/ Tanya Petersen

Swiss scientists win time on top European supercomputer


LUMI supercomputer © LUMI consortium

Scientists with the Square Kilometer Array Switzerland (SKACH) consortium will use the largest ever allocation of node hours on Europe’s LUMI-G supercomputer to conduct a simulation looking at the role of turbulence and gravity in the universe.

Scientists working with the Swiss arm of the international Square Kilometer Array Observatory (SKAO), the world’s largest and most sensitive radio observatory currently under construction, have been awarded 5.500.000 node hours, corresponding to 22 million GPU hours, on the LUMI supercomputer in Finland for 12-months. When they come online, SKAO telescopes will look at the history of the Universe as far back as the Cosmic Dawn, when the very first stars and galaxies formed.

With funding from the Platform for Advanced Scientific Computing and SERI as part of the SKACH consortium, the researchers have developed a leading-edge hydrodynamics code called SPH-EXA that is capable of simulating the behavior of fluids and plasmas on supercomputers, important because the universe consists mostly of gases and plasmas. Now, with the node hours awarded on Europe’s largest supercomputer, the code will create a simulation to investigate the formation of protostellar cores, the progenitors of stars like our own Sun.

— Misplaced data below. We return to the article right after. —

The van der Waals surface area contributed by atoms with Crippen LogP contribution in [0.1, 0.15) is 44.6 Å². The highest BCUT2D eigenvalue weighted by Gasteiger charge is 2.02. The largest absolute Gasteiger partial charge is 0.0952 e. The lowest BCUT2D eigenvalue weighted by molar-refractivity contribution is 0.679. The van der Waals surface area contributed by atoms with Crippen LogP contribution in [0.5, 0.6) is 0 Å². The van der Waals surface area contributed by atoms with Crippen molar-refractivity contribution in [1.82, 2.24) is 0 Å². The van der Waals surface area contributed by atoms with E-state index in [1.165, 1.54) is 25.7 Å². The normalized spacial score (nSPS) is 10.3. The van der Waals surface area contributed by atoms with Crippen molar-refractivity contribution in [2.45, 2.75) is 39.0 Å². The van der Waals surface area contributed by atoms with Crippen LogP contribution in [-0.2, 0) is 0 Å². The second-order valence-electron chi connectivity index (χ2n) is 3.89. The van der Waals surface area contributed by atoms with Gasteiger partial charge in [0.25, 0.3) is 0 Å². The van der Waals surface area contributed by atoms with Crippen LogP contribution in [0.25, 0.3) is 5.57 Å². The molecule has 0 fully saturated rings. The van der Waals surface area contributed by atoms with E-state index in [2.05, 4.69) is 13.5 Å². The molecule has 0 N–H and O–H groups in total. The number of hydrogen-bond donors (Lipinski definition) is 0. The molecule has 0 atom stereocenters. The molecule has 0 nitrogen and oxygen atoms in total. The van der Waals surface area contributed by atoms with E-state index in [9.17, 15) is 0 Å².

“Understanding this will help us to know the distribution of masses of stars which has important implications for the observable properties of galaxies. The other thing we are hoping to do with this project is study mixing, that tries to uncover why there is an apparent homogeneity in stellar clusters which is not really well understood,” explained Rubén Cabezón, astrophysicist and scientific programmer at the Center for Scientific Computing (sciCORE) at the University of Basel, part of the SKACH team and principal investigator in SPH-EXA.

“This is equivalent to the largest turbulence simulation that has been ever done but for the first time we are including self-gravity, which is what we need for the stellar cores to collapse, and which is a major challenge, because it requires a lot of computational power to actually do the calculations with gravity,” he continued.

Another important element of the project is testing the code itself. Florina Ciorba is a Professor of High-Performance Computing at the University of Basel, also part of the SKACH team and principal investigator in SPH-EXA.  

“I’ve dreamt of having access to such a huge machine allocation for an application and my objective is to see how the simulation behaves as a software code on that machine. I'm interested if there are any bottlenecks or inefficiencies in the way the simulation uses the system,” Ciorba explained. “Certain phenomena don't show at small scale but they will appear and be visible at large scale and I want to understand what happens in the time that we predicted the simulation will take.”